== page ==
In the last week of 2017, we decided to share our top 5 photographers featured on Revolv’s platform this year! We announced each of the talented individuals from the 26th to the 30th of December 2017 on our Instagram account. Read more about our top 5 artists and their creative practices.
Andreea Teleaga is a Romanian born and UK based photographer, currently studying MFA Fine Arts (Media) at the Slade School of Fine Arts in London. In her practice, she uses analogue photography, but often creates photo-montages and collages to explore the relationship between her subjects and materiality, space and experience. Reflecting on the historical past and the present socio-political context in relation to her home country, Andreea tends to experiment with photography and tries to break the boundaries of the medium.
The photographs above are from the hand-made, self-published book Communist Nightmare in Romania (2014) which consists of paper collages next to which there are quotes from people who experienced Communism in Romania at different levels. The results are unexpectedly beautiful and give birth to new approaches to the medium. The collages are created with photographs mainly from her own photography archive, but also from found images and leaflets. Exploring the relationship between history, memory and space, the main focus in Andreea’s current practice is the destruction of the photographic material and the power of the controlled accident in image making.
In 2017 Lynda Laird was selected for the Planche (s) contact Festival artist residency in Deauville, as well as nominated for the Magnum Graduate Photographers Award. In her practice, Lynda works primarily with landscape photography, exploring the idea that memory is stored in a place and that history could be imprinted on to buildings, spaces and landscapes. Working with video, photography, sound, archives, as well as collecting objects and testimony from the spaces she visits, the artist is studying the materiality of specific locations and bringing back the traces of history left in them.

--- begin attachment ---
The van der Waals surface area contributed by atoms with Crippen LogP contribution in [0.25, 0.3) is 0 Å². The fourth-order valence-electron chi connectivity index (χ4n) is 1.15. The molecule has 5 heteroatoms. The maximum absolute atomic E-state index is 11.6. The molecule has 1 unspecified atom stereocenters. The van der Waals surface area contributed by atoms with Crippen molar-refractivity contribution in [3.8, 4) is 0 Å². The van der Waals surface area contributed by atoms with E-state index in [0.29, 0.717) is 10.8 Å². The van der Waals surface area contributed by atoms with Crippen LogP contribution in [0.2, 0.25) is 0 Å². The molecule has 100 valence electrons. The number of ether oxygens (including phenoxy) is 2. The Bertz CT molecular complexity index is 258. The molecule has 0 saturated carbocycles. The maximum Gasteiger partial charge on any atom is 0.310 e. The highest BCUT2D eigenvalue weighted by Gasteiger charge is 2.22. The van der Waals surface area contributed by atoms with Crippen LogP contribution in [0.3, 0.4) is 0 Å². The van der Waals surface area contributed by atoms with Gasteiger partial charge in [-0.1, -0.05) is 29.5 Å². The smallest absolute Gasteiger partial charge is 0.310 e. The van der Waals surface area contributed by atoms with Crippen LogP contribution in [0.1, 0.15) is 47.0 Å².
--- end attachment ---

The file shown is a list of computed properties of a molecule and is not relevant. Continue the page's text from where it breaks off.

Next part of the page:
In her most recent series Dans les Noir, Lynda worked with the diary of a lady called Odette Brefort, who lived in Deauville throughout World War II under German Occupation. She used the diary entry on the day of the D-day landings as the sound piece and accompanied it with video shot in the sea on each of the 5 landing beaches between 05.30 and 7.30am (the time of the landings). She photographed the German bunkers along the Normandy coast – from Utah beach to Deauville, an area of Hitler’s Atlantic wall, both with traditional and infrared film. Infrared film was a technology introduced by the military during WWII to detect camouflage. The artist found one of the bunkers close to Utah beach that the German soldiers painted to camouflage the building, which was a common practice done along this coast. The infrared film works by picking up a visual spectrum invisible to the naked eye. It shows the life in plants as red and dead plants or material as black.
Dorothée Nowak is a French photographer with Polish origin, currently based in Montreal, Quebec. During 2017 she showed her work in four exhibitions in Montreal and one in Saint-Laurent. Through the use of photography, Dorothée questions the subject of displacement and migration. In her series Dom Polski, she has documented the everyday life of a community of people who emigrated from Poland to Montreal. Intruding into the lives of Polish Montrealers, Dorothée attempts to grasp the attachment people have to their native land and their cultural identity. There seems to be a constant back-and-forth between a strong sense of belonging to the country of origin, possibly even intensified by distance, and an adaptation to the new living space. Entering the homes of Polish migrants, Dorothée Nowak is admitted into their private lives, photographing the objects and furniture in their homes. Consisting of elements that contribute to a faithful and sensitive documentation of this diaspora, the environment in which people live attests to how they relate to memory and recollection.
Veronica Viacava is a recent graduate of Middlesex University, and in 2017 her work was published in the British Journal of Photography. Veronica is interested in the incongruence between photography and memory and the importance of the materiality of photographs in the digital era. In her newest ongoing work Virāgō, she is focusing on the infinite facets of sexual desire, the separation of love and sex and the discomfort that derives from it. Starting from the impossibility of reaching a status of tranquillity due to the conflictual nature of individuals, Veronica examines her own sexuality and how its duality polarises this human condition.
Danielle Madeley is a Falmouth University graduate, currently working in Staffordshire. During 2017 she has been a part of four group exhibitions in Falmouth and London. The photographs of Danielle Madeley have captured the life in the suburbs of England, showing mundane scenes along with the landscapes of the everyday and grasps of intimate moments. Danielle Madeley explained her process of working: “I spend a large amount of time interviewing members of my community, gathering archival material and reading as much as I can. After this, I tend to shoot solidly, develop my film and edit the results.” Through her work, she aims to give voices to the ordinary people, who most of the times are not heard or noticed. Since young age, photography has helped her become a part of the community, where she grew up.
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